Answering these questions will also help you decide if this boat is right for you. Did you fall in love with it on the water or was it not quite what you’re looking for? Don’t buy a boat that you’re not totally in love with.
Closing The Deal
Now that you’ve found your perfect boat, it’s time to start the paperwork. Keep your emotions in check while you negotiate price, check for online fraud and fill out the necessary paperwork. To figure out what paperwork is required to close the deal, check with your state’s Department of Motor Vehicles. Paperwork required to buy a boat varies by state, but below is a general document checklist.
- Bill of sale. This includes a description, hull number, price, purchase date and signatures from both the buyer and seller.
- Title. This is issued by the state and a new one is created every time the boat is transferred to a new owner.
- Proof of loan payoff. If the seller has an outstanding loan on the boat, you will not be able to register the boat until the loan is cleared.
- Trailer registration and trailer title. If you plan to haul your boat on a trailer, your state may require additional paperwork. Check with your state agency to see what is needed.
- Warranty cards and maintenance records. If you’re purchasing a used boat, you should also ask the seller for these documents.
Once you buy a boat, it’s important to protect your new investment with the right Boat Insurance. Our Insurance Specialists can find you the right coverage at the right price.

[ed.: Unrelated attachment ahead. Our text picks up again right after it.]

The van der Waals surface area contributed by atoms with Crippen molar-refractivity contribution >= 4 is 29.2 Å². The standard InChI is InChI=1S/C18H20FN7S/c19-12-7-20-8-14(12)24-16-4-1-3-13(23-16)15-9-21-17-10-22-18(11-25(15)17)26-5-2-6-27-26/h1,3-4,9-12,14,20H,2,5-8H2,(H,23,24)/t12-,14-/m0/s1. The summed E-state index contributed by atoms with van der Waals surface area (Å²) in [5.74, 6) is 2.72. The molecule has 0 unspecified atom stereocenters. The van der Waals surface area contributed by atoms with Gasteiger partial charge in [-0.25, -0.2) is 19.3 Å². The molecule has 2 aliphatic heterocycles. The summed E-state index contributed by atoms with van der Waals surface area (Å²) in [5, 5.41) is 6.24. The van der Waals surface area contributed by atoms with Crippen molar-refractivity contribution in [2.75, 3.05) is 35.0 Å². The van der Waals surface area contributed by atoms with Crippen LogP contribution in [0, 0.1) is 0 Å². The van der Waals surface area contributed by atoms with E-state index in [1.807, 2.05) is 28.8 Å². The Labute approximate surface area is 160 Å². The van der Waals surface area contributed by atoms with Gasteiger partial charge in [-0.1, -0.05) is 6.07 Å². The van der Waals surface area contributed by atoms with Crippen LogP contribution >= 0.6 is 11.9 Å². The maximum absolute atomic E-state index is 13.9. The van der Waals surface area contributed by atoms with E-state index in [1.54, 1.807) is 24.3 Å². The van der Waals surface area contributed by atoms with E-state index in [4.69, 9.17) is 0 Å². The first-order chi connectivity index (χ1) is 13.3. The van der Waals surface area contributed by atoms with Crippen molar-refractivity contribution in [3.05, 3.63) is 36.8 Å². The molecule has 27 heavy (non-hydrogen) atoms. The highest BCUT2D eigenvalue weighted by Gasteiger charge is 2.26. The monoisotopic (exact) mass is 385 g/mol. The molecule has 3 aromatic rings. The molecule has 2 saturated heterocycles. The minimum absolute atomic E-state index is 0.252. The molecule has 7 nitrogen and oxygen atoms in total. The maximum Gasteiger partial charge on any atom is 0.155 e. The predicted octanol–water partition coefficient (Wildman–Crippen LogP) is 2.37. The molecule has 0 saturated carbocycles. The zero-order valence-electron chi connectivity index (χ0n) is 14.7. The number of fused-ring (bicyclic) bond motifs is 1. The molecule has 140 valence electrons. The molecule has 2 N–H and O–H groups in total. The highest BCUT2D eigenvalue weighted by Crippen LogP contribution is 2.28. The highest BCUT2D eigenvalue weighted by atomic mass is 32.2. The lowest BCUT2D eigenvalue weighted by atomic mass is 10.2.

Your coverage options for a personal watercraft include:
- Total Loss Replacement
- Agreed Value Coverage
- Uninsured Boaters Coverage
- Actual Cash Value
- Disappearing Deductibles
- On-water Towing and Labor
- Fuel Spill and Wreckage Removal
To find the Boat Insurance that best fits your lifestyle, call (866) 501-7335 for a free quote.
The information in this article is obtained from various sources. This content is offered for educational purposes only and it does not represent contractual agreements. It should not replace manuals or instructions provided by the manufacturer or the advice of a qualified professional. The definitions, terms and coverage in a given policy may be different than those suggested here. Such policy will be governed by the language contained therein, and no warranty or appropriateness for a specific purpose is expressed or implied.